Angiogenesis

, Volume 8, Issue 3, pp 205–216

Elucidation of the mechanisms underlying the angiogenic effects of ginsenoside Rg1in vivo and in vitro

  • Patrick Y.K. Yue
  • Daisy Y.L. Wong
  • W.Y. Ha
  • M.C. Fung
  • N.K. Mak
  • H.W. Yeung
  • H.W. Leung
  • Kelvin Chan
  • L. Liu
  • T.P.D. Fan
  • Ricky N.S. Wong
Article

DOI: 10.1007/s10456-005-9000-2

Cite this article as:
Yue, P.Y., Wong, D.Y., Ha, W. et al. Angiogenesis (2005) 8: 205. doi:10.1007/s10456-005-9000-2

Abstract

The major active constituents of ginseng are ginsenosides, and Rg1 is a predominant compound of the total extract. Recent studies have demonstrated that Rg1 can promote angiogenesis in vivo and in vitro. In this study, we used a DNA microarray technology to elucidate the mechanisms of action of Rg1. We report that Rg1 induces the proliferation of HUVECs, monitored using [3H]-thymidine incorporation and Trypan blue exclusion assays. Furthermore, Rg1 (150–600  nM) also showed an enhanced tube forming inducing effect on the HUVEC. Rg1 was also demonstrated to promote angiogenesis in an in vivo Matrigel plug assay, and increase endothelial sprouting in the ex vivo rat aorta ring assay. Differential gene expression profile of HUVEC following treatment with Rg1 revealed the expression of genes related to cell adhesion, migration and cytoskeleton, including RhoA, RhoB, IQGAP1, CALM2, Vav2 and LAMA4. Our results suggest that Rg1 can promote angiogenesis in multiple models, and this effect is partly due to the modulation of genes that are involved in the cytoskeletal dynamics, cell–cell adhesion and migration.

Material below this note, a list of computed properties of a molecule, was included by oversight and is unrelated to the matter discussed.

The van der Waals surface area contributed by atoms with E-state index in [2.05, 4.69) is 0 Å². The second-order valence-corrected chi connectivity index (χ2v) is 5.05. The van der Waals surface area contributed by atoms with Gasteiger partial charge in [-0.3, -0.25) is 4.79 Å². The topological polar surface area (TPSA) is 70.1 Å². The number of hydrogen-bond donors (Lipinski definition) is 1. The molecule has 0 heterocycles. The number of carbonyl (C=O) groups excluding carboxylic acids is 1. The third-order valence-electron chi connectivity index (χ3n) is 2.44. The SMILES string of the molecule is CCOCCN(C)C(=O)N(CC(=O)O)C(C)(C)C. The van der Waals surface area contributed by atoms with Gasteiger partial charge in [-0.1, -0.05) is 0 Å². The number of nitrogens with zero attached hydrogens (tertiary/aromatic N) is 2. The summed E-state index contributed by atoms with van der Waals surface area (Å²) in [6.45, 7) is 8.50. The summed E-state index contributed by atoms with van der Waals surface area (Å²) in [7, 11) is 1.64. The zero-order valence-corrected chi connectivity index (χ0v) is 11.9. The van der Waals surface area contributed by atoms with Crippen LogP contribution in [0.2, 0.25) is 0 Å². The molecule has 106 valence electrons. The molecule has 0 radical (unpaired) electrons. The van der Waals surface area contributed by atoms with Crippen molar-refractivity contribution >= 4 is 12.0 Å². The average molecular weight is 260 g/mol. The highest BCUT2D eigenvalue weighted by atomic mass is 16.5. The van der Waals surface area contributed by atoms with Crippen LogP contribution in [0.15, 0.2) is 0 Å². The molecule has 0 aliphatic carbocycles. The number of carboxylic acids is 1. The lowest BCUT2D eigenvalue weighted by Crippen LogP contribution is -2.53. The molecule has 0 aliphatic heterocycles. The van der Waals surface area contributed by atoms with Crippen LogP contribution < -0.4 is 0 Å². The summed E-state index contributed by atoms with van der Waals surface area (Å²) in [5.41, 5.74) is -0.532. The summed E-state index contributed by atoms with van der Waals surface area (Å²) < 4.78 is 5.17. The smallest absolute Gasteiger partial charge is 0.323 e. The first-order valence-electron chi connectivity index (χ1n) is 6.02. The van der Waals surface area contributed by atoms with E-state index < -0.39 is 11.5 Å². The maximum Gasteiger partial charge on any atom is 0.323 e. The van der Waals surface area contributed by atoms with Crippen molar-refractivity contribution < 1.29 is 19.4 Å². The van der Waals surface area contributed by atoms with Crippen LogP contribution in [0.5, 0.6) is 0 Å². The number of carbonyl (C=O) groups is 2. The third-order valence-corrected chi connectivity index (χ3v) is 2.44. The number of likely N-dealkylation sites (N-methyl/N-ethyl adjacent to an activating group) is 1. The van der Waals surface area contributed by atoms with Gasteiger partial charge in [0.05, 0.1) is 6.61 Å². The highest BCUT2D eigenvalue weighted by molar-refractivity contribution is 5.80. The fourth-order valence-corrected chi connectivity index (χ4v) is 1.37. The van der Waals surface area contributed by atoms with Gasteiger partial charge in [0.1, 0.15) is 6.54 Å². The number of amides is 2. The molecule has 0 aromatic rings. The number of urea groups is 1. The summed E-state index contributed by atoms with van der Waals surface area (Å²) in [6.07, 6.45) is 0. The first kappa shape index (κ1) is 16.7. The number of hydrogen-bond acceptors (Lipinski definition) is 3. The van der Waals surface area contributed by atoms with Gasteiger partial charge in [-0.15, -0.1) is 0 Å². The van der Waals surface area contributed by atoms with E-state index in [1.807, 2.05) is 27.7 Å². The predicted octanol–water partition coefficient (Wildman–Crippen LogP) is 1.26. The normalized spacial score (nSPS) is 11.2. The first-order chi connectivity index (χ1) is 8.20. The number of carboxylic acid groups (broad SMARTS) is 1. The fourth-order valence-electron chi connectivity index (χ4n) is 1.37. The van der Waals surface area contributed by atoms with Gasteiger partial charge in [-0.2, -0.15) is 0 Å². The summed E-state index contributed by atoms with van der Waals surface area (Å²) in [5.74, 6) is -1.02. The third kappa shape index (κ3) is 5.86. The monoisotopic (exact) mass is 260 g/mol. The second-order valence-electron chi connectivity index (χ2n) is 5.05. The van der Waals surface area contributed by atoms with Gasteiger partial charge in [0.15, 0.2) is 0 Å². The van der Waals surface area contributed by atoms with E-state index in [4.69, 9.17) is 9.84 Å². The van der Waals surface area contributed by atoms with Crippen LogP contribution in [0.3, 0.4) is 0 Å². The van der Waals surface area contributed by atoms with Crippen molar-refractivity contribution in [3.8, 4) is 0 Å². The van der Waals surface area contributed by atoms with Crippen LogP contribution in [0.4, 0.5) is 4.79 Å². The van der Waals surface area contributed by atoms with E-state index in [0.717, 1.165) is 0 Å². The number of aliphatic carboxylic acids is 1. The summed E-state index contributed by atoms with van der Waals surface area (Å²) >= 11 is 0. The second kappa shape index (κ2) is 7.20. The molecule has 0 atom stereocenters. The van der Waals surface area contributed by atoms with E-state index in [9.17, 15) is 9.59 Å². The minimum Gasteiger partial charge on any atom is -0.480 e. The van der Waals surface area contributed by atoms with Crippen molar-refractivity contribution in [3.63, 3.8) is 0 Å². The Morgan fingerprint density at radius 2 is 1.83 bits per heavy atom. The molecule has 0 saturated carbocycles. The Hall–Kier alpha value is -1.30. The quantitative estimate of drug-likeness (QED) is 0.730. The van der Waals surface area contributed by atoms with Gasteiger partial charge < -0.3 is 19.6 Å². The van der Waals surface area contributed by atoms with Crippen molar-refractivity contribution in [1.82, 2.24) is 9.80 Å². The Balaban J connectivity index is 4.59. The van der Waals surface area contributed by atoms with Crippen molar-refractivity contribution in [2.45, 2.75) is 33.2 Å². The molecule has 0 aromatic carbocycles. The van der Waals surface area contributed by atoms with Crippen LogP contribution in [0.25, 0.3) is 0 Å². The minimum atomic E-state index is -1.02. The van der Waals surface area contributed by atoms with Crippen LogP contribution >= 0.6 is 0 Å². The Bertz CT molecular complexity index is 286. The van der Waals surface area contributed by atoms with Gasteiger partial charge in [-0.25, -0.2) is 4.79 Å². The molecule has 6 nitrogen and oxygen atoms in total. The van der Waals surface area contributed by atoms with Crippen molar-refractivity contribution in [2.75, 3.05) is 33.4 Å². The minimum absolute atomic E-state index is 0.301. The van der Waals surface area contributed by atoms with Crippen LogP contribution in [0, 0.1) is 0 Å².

Keywords

angiogenesisgene expression profilingginsenosidesHUVECmicroarrayRg1

Supplementary material

Copyright information

© Springer Science+Business Media, Inc. 2005

Authors and Affiliations

  • Patrick Y.K. Yue
    • 1
  • Daisy Y.L. Wong
    • 1
  • W.Y. Ha
    • 1
  • M.C. Fung
    • 2
  • N.K. Mak
    • 3
  • H.W. Yeung
    • 1
  • H.W. Leung
    • 1
  • Kelvin Chan
    • 1
  • L. Liu
    • 1
  • T.P.D. Fan
    • 4
  • Ricky N.S. Wong
    • 1
    • 3
  1. 1.Hung Lai Ching Laboratory of Biomedical Science, Research and Development Division, School of Chinese MedicineHong Kong Baptist UniversityKowloonHong Kong
  2. 2.Department of Biology, Science FacultyChinese University of Hong KongShatinHong Kong
  3. 3.Department of BiologyHong Kong Baptist UniversityKowloon TongHong Kong
  4. 4.Angiogenesis & TCM Laboratory, Department of PharmacologyUniversity of CambridgeCambridgeUK